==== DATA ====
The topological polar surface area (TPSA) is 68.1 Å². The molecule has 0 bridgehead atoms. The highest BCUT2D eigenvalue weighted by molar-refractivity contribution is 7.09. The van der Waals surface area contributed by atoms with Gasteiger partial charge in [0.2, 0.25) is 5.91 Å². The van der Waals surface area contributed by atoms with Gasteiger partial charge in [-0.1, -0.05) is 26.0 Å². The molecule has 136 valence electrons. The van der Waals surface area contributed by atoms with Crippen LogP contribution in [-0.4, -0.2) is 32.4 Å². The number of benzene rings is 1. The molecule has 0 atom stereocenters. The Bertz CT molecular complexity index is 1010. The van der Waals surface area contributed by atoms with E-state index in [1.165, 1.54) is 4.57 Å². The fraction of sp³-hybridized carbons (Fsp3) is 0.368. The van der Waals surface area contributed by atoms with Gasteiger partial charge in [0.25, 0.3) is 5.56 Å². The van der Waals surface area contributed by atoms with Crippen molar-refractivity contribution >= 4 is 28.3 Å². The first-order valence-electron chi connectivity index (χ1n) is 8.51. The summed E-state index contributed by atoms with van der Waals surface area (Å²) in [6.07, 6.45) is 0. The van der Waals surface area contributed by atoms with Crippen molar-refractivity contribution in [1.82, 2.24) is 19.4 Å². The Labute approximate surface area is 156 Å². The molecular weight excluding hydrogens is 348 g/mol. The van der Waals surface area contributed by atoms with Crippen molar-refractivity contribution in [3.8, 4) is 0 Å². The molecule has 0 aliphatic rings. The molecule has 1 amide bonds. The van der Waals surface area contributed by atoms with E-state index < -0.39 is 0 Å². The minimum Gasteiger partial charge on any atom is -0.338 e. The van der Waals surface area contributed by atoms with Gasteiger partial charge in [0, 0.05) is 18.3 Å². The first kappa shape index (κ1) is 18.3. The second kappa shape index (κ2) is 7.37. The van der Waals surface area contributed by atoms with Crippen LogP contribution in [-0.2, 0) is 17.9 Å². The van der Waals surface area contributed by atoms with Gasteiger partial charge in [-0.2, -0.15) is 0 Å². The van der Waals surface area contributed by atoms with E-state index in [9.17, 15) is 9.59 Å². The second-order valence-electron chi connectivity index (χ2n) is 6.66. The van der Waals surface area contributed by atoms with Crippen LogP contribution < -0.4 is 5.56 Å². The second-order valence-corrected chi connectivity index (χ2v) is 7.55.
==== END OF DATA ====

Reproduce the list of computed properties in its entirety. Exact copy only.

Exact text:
The topological polar surface area (TPSA) is 68.1 Å². The molecule has 0 bridgehead atoms. The highest BCUT2D eigenvalue weighted by molar-refractivity contribution is 7.09. The van der Waals surface area contributed by atoms with Gasteiger partial charge in [0.2, 0.25) is 5.91 Å². The van der Waals surface area contributed by atoms with Gasteiger partial charge in [-0.1, -0.05) is 26.0 Å². The molecule has 136 valence electrons. The van der Waals surface area contributed by atoms with Crippen LogP contribution in [-0.4, -0.2) is 32.4 Å². The number of benzene rings is 1. The molecule has 0 atom stereocenters. The Bertz CT molecular complexity index is 1010. The van der Waals surface area contributed by atoms with E-state index in [1.165, 1.54) is 4.57 Å². The fraction of sp³-hybridized carbons (Fsp3) is 0.368. The van der Waals surface area contributed by atoms with Gasteiger partial charge in [0.25, 0.3) is 5.56 Å². The van der Waals surface area contributed by atoms with Crippen molar-refractivity contribution >= 4 is 28.3 Å². The first-order valence-electron chi connectivity index (χ1n) is 8.51. The summed E-state index contributed by atoms with van der Waals surface area (Å²) in [6.07, 6.45) is 0. The van der Waals surface area contributed by atoms with Crippen molar-refractivity contribution in [1.82, 2.24) is 19.4 Å². The Labute approximate surface area is 156 Å². The molecular weight excluding hydrogens is 348 g/mol. The van der Waals surface area contributed by atoms with Crippen molar-refractivity contribution in [3.8, 4) is 0 Å². The molecule has 0 aliphatic rings. The molecule has 1 amide bonds. The van der Waals surface area contributed by atoms with E-state index < -0.39 is 0 Å². The minimum Gasteiger partial charge on any atom is -0.338 e. The van der Waals surface area contributed by atoms with Gasteiger partial charge in [0, 0.05) is 18.3 Å². The first kappa shape index (κ1) is 18.3. The second kappa shape index (κ2) is 7.37. The van der Waals surface area contributed by atoms with Crippen LogP contribution in [-0.2, 0) is 17.9 Å². The van der Waals surface area contributed by atoms with Gasteiger partial charge in [-0.2, -0.15) is 0 Å². The van der Waals surface area contributed by atoms with E-state index in [9.17, 15) is 9.59 Å². The second-order valence-electron chi connectivity index (χ2n) is 6.66. The van der Waals surface area contributed by atoms with Crippen LogP contribution < -0.4 is 5.56 Å². The second-order valence-corrected chi connectivity index (χ2v) is 7.55.